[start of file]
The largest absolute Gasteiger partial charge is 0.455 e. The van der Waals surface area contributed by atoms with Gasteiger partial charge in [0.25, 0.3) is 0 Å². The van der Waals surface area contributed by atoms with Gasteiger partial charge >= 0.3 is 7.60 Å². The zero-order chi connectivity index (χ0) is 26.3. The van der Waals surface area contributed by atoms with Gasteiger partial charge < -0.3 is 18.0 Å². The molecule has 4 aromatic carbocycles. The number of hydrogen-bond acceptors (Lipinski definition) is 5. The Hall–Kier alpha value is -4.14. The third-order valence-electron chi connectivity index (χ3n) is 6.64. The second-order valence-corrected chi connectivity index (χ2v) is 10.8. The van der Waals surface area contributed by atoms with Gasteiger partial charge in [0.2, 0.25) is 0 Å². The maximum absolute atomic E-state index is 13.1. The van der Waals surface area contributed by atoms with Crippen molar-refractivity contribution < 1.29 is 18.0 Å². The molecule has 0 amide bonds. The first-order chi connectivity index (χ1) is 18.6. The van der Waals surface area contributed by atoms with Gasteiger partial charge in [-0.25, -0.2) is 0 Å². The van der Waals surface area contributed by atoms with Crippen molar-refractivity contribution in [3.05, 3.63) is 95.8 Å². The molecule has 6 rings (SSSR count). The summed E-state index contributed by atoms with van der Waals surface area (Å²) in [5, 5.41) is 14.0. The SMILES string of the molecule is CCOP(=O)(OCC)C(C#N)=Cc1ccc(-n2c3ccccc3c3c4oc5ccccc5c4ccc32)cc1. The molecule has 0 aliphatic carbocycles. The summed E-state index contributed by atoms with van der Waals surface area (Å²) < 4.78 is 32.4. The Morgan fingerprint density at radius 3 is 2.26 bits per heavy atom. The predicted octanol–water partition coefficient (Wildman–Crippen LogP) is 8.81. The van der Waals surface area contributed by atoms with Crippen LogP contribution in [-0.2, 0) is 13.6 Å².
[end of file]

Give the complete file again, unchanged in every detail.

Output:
The largest absolute Gasteiger partial charge is 0.455 e. The van der Waals surface area contributed by atoms with Gasteiger partial charge in [0.25, 0.3) is 0 Å². The van der Waals surface area contributed by atoms with Gasteiger partial charge >= 0.3 is 7.60 Å². The zero-order chi connectivity index (χ0) is 26.3. The van der Waals surface area contributed by atoms with Gasteiger partial charge < -0.3 is 18.0 Å². The molecule has 4 aromatic carbocycles. The number of hydrogen-bond acceptors (Lipinski definition) is 5. The Hall–Kier alpha value is -4.14. The third-order valence-electron chi connectivity index (χ3n) is 6.64. The second-order valence-corrected chi connectivity index (χ2v) is 10.8. The van der Waals surface area contributed by atoms with Gasteiger partial charge in [0.2, 0.25) is 0 Å². The maximum absolute atomic E-state index is 13.1. The van der Waals surface area contributed by atoms with Crippen molar-refractivity contribution < 1.29 is 18.0 Å². The molecule has 0 amide bonds. The first-order chi connectivity index (χ1) is 18.6. The van der Waals surface area contributed by atoms with Gasteiger partial charge in [-0.25, -0.2) is 0 Å². The van der Waals surface area contributed by atoms with Crippen molar-refractivity contribution in [3.05, 3.63) is 95.8 Å². The molecule has 6 rings (SSSR count). The summed E-state index contributed by atoms with van der Waals surface area (Å²) in [5, 5.41) is 14.0. The SMILES string of the molecule is CCOP(=O)(OCC)C(C#N)=Cc1ccc(-n2c3ccccc3c3c4oc5ccccc5c4ccc32)cc1. The molecule has 0 aliphatic carbocycles. The summed E-state index contributed by atoms with van der Waals surface area (Å²) < 4.78 is 32.4. The Morgan fingerprint density at radius 3 is 2.26 bits per heavy atom. The predicted octanol–water partition coefficient (Wildman–Crippen LogP) is 8.81. The van der Waals surface area contributed by atoms with Crippen LogP contribution in [-0.2, 0) is 13.6 Å².